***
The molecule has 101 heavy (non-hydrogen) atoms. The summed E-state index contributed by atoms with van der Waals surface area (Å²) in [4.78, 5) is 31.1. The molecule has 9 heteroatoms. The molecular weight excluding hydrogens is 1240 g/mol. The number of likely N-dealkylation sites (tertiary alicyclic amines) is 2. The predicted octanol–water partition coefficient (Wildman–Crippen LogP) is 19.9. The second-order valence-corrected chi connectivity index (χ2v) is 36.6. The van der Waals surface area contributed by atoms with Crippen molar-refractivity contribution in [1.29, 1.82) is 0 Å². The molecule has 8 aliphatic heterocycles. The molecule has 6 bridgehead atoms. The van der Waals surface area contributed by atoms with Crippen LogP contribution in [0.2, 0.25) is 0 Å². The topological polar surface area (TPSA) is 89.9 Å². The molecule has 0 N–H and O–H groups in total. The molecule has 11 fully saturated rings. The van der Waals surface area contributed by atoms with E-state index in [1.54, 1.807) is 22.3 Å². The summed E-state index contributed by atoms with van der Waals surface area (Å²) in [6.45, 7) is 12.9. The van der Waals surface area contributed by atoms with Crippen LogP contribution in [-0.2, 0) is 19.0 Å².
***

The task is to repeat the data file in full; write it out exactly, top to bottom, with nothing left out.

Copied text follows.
The molecule has 101 heavy (non-hydrogen) atoms. The summed E-state index contributed by atoms with van der Waals surface area (Å²) in [4.78, 5) is 31.1. The molecule has 9 heteroatoms. The molecular weight excluding hydrogens is 1240 g/mol. The number of likely N-dealkylation sites (tertiary alicyclic amines) is 2. The predicted octanol–water partition coefficient (Wildman–Crippen LogP) is 19.9. The second-order valence-corrected chi connectivity index (χ2v) is 36.6. The van der Waals surface area contributed by atoms with Crippen molar-refractivity contribution in [1.29, 1.82) is 0 Å². The molecule has 8 aliphatic heterocycles. The molecule has 6 bridgehead atoms. The van der Waals surface area contributed by atoms with Crippen LogP contribution in [0.2, 0.25) is 0 Å². The topological polar surface area (TPSA) is 89.9 Å². The molecule has 0 N–H and O–H groups in total. The molecule has 11 fully saturated rings. The van der Waals surface area contributed by atoms with E-state index in [1.54, 1.807) is 22.3 Å². The summed E-state index contributed by atoms with van der Waals surface area (Å²) in [6.45, 7) is 12.9. The van der Waals surface area contributed by atoms with Crippen LogP contribution in [-0.2, 0) is 19.0 Å².